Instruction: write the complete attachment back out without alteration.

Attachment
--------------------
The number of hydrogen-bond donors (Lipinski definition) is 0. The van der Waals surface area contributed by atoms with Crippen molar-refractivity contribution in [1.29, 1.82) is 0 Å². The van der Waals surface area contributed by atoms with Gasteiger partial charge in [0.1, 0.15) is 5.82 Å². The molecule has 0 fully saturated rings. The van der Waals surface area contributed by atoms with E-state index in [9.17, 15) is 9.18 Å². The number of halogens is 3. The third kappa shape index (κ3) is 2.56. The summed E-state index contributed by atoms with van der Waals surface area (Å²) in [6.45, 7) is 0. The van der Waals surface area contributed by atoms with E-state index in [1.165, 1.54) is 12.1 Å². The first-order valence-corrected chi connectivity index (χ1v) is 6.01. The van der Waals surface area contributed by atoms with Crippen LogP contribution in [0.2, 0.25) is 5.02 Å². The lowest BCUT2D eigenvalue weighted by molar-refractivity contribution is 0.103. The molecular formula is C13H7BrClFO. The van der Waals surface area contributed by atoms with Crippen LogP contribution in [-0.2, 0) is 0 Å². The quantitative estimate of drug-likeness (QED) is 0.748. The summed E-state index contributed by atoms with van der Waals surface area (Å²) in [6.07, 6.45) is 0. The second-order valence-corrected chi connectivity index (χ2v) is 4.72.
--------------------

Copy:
The number of hydrogen-bond donors (Lipinski definition) is 0. The van der Waals surface area contributed by atoms with Crippen molar-refractivity contribution in [1.29, 1.82) is 0 Å². The van der Waals surface area contributed by atoms with Gasteiger partial charge in [0.1, 0.15) is 5.82 Å². The molecule has 0 fully saturated rings. The van der Waals surface area contributed by atoms with E-state index in [9.17, 15) is 9.18 Å². The number of halogens is 3. The third kappa shape index (κ3) is 2.56. The summed E-state index contributed by atoms with van der Waals surface area (Å²) in [6.45, 7) is 0. The van der Waals surface area contributed by atoms with E-state index in [1.165, 1.54) is 12.1 Å². The first-order valence-corrected chi connectivity index (χ1v) is 6.01. The van der Waals surface area contributed by atoms with Crippen LogP contribution in [0.2, 0.25) is 5.02 Å². The lowest BCUT2D eigenvalue weighted by molar-refractivity contribution is 0.103. The molecular formula is C13H7BrClFO. The van der Waals surface area contributed by atoms with Crippen LogP contribution in [-0.2, 0) is 0 Å². The quantitative estimate of drug-likeness (QED) is 0.748. The summed E-state index contributed by atoms with van der Waals surface area (Å²) in [6.07, 6.45) is 0. The second-order valence-corrected chi connectivity index (χ2v) is 4.72.